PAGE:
Google open sources the code that powers its domain registry
Google today released Nomulus, the Java-based registry platform that powers Google’s own .google and .foo top level domains (TLDs).
Google says it started working on the technology behind Nomulus after the company applied to operate a number of generic TLDs itself back in 2012. Until then, domain names were mostly restricted to the .com’s, .net’s and various country-level TLDs like .de and .uk. Once the Internet Corporation for Assigned Names and Numbers (ICANN) decided to open TLDs up to so-called generic TLD’s like .app, .blog and .guru, Google jumped into the fray and applied for .google and a number of other TLDs.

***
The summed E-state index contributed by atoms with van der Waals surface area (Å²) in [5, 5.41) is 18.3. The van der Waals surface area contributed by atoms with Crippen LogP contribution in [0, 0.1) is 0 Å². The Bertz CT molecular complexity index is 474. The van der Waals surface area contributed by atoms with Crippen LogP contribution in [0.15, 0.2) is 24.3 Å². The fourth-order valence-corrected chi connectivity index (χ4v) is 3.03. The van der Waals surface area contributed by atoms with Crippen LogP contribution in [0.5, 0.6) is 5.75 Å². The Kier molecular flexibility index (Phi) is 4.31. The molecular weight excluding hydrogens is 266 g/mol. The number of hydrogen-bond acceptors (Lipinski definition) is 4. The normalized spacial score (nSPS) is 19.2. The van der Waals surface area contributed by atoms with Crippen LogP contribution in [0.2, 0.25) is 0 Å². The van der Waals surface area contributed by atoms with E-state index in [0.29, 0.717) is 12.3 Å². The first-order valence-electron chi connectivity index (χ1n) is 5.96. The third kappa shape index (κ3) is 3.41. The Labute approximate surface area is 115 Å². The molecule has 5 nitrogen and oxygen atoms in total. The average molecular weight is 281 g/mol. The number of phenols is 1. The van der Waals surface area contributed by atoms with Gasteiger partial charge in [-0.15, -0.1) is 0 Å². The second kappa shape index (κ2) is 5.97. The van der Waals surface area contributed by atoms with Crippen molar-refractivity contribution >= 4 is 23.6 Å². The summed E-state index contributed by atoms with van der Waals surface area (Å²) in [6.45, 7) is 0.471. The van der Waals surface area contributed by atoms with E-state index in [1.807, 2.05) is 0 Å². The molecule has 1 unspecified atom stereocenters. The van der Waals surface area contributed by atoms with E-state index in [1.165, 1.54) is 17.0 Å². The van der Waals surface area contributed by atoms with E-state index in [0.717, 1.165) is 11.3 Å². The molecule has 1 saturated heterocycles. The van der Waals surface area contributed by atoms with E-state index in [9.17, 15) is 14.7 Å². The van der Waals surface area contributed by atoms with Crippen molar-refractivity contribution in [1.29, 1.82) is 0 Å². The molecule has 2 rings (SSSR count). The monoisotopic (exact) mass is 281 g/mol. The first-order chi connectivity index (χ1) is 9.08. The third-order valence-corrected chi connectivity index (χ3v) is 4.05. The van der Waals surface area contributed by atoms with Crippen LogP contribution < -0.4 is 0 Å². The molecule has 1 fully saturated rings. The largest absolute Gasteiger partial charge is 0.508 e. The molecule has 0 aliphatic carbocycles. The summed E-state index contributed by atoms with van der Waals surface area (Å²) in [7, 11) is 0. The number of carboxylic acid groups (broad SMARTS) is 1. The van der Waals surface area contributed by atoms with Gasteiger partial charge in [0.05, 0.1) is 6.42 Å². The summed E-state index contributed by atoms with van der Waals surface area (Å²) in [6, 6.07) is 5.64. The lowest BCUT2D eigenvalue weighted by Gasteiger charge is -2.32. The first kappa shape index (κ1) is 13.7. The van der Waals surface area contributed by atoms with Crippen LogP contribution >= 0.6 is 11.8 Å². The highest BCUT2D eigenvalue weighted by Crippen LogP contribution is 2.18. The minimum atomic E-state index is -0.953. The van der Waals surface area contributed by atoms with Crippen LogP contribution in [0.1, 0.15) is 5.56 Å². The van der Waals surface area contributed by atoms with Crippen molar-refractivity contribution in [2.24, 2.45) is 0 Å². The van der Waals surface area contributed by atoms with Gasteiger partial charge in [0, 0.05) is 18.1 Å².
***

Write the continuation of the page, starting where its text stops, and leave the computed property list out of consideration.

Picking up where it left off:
Nomulus is the platform it uses to manage all the registration data for domains that fall under its TLDs (think blog.google). Among other things, this platform handles all of the requests to buy, renew and transfer domains. While you may be buying a domain name from GoDaddy, for example, you’re really just using GoDaddy as an intermediary between you and the TLD’s owner.
While Nomulus is open source (and released under the Apache 2.0 license), it’s worth noting that it is tightly integrated with Google’s Cloud Platform. It runs on App Engine and uses the Google Cloud Datastore as its backend database.
Google says Donuts, which owns over 2
300 of these generic TLDs, also contributed to the Nomulus code base and will soon make a public test version available, too.
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